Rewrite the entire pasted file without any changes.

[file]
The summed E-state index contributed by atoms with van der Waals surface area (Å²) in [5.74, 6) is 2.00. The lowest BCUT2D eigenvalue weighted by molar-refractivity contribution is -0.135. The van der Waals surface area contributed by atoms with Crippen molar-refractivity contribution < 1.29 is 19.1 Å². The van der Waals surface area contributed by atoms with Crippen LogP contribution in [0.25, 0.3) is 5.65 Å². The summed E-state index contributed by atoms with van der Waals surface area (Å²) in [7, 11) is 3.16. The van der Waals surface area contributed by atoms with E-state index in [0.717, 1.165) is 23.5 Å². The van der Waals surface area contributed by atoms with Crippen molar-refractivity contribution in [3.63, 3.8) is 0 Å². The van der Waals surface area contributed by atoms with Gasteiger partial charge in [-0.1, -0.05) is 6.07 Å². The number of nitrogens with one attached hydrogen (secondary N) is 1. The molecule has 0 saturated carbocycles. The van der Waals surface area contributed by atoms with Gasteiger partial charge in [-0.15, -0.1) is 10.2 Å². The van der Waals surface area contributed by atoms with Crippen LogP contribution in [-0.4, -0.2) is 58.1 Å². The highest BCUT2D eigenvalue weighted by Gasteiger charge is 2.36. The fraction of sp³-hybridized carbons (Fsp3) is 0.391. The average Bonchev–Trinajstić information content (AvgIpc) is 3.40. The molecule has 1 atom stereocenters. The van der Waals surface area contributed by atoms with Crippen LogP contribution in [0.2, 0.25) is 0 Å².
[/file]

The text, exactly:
The summed E-state index contributed by atoms with van der Waals surface area (Å²) in [5.74, 6) is 2.00. The lowest BCUT2D eigenvalue weighted by molar-refractivity contribution is -0.135. The van der Waals surface area contributed by atoms with Crippen molar-refractivity contribution < 1.29 is 19.1 Å². The van der Waals surface area contributed by atoms with Crippen LogP contribution in [0.25, 0.3) is 5.65 Å². The summed E-state index contributed by atoms with van der Waals surface area (Å²) in [7, 11) is 3.16. The van der Waals surface area contributed by atoms with E-state index in [0.717, 1.165) is 23.5 Å². The van der Waals surface area contributed by atoms with Crippen molar-refractivity contribution in [3.63, 3.8) is 0 Å². The van der Waals surface area contributed by atoms with Gasteiger partial charge in [-0.1, -0.05) is 6.07 Å². The number of nitrogens with one attached hydrogen (secondary N) is 1. The molecule has 0 saturated carbocycles. The van der Waals surface area contributed by atoms with Gasteiger partial charge in [-0.15, -0.1) is 10.2 Å². The van der Waals surface area contributed by atoms with Crippen LogP contribution in [-0.4, -0.2) is 58.1 Å². The highest BCUT2D eigenvalue weighted by Gasteiger charge is 2.36. The fraction of sp³-hybridized carbons (Fsp3) is 0.391. The average Bonchev–Trinajstić information content (AvgIpc) is 3.40. The molecule has 1 atom stereocenters. The van der Waals surface area contributed by atoms with Crippen LogP contribution in [0.2, 0.25) is 0 Å².